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The First Victim of Global Warming: Kiribati Island

Updated on November 16, 2013
The ocean toppling over the sea wall
The ocean toppling over the sea wall

This remote nation consisting of 33 atolls along the equator in the Pacific is the first to actually be impacted by global warming results and rising sea levels. Locals there state it first began in the late 1990's, when they noticed that the tide levels were becoming much larger than normal, Like many, they brushed it off as an anomaly, yet the water rose and breached the tide walls more often than not, flooding land and homes, destroying causeways that linked the islets of South Tarawa where some 100,000 people live.

The atolls have been there more than 1000 years and islanders have also, and while there were occasional high tides and flooding in the spring, the late 90's saw bigger and more destructive tides that seawalls crumbled easily. The tides now occur not just in the spring but much more frequently. Some of the villages are now gone due to the slow, steady rise of the ocean and its tides. The ground water is now not drinkable. Tides now occur even twice a day!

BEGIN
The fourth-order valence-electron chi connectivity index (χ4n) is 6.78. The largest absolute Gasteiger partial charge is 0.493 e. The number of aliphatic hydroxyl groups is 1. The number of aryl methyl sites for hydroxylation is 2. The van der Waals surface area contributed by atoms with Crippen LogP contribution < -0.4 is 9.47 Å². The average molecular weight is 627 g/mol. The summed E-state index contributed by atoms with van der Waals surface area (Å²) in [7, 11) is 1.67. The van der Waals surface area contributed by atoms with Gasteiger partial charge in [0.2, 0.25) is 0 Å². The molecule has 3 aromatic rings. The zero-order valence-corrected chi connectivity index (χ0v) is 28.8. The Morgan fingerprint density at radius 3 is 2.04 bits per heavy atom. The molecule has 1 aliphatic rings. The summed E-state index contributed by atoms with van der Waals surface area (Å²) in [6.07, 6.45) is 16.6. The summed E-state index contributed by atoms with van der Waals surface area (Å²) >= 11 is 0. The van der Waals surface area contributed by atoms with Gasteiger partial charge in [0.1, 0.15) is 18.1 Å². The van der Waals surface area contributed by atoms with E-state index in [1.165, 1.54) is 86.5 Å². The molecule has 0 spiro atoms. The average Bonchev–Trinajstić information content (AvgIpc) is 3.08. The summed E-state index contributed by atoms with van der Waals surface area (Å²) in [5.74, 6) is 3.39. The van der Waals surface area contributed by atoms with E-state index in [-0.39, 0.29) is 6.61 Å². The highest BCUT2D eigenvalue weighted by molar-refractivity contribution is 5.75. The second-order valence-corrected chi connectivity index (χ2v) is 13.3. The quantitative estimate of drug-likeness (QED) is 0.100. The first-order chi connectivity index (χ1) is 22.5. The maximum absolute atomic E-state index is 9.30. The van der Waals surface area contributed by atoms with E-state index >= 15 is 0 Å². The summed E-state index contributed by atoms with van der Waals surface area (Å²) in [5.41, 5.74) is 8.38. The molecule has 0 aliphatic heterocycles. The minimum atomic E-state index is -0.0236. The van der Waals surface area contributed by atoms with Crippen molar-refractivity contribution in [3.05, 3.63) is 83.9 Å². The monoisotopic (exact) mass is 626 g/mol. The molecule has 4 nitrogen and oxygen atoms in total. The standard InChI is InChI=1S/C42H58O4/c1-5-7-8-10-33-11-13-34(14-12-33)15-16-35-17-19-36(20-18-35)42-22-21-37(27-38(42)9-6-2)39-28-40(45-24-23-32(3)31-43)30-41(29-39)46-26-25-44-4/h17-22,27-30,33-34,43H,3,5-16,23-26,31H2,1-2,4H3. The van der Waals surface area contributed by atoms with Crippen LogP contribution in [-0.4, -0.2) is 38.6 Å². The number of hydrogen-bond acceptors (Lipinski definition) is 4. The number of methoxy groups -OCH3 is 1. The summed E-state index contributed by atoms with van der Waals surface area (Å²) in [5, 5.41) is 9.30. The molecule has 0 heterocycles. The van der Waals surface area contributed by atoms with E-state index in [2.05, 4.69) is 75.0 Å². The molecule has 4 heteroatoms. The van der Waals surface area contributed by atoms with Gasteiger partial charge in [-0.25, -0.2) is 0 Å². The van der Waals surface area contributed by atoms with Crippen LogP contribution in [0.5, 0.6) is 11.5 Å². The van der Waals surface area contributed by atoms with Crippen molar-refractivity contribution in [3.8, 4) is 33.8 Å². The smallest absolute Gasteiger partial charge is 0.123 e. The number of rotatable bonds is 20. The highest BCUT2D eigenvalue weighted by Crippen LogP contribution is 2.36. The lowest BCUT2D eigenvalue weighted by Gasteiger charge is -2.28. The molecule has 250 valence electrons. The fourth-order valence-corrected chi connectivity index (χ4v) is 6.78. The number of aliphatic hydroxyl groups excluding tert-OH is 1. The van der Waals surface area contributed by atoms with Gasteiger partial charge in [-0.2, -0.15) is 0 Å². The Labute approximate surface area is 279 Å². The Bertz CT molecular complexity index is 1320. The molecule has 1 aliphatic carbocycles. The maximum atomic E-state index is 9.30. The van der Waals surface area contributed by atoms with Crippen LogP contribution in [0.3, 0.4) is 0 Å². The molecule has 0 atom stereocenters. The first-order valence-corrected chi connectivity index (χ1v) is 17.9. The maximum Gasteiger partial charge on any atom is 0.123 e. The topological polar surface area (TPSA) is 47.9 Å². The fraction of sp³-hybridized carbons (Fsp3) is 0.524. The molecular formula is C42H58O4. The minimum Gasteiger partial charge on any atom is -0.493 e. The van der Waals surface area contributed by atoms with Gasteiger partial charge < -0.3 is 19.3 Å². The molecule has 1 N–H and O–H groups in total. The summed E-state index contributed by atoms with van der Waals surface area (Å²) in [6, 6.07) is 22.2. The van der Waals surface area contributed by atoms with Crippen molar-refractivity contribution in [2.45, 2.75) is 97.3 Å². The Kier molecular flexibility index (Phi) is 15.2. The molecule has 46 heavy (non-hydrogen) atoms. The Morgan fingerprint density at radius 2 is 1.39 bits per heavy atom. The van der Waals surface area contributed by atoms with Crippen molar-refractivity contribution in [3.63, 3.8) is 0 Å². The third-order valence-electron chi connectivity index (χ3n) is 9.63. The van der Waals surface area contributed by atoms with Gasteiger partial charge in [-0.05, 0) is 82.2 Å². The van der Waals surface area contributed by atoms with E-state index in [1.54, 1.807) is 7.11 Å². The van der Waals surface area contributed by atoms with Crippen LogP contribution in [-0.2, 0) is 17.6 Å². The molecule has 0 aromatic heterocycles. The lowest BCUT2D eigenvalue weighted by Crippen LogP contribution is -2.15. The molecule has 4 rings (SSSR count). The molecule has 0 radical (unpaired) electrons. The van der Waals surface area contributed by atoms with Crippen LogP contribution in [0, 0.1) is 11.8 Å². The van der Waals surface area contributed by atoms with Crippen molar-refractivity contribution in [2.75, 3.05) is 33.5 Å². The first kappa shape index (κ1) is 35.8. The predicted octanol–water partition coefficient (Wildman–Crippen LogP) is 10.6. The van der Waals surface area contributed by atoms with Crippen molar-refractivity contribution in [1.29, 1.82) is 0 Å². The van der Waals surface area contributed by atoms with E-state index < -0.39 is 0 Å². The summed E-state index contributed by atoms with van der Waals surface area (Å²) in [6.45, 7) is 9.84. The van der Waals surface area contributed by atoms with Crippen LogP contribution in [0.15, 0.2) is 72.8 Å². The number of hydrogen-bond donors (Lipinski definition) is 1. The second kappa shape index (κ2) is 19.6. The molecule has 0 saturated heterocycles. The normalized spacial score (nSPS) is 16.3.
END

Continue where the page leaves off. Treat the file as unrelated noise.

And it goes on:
Scientists believe that by 2100, the ocean levels will have risen three feet. They are 95% sure the result is from global warming caused by various forms of air pollution creating the greenhouse effect. China is creating even a worse problem and quickening the dilemma. For instance, in Harbin, in October, the particulate index in the air was 1000, which is 700 more than what is deemed hazardous to human life. Singapore is the third largest culprit and emitter of greenhouse gases from fires to clear land by farmers.

All of this pollution travels around the world and more is added to it by other nations creating a greenhouse where heat is trapped more and more. As the polar regions melt, the ocean levels rise. Even parts of Miami, during high tide, has serious flooding issues in the coastal areas than has got worse since the late 1990's.

The canary is warning us. But, are we listening?


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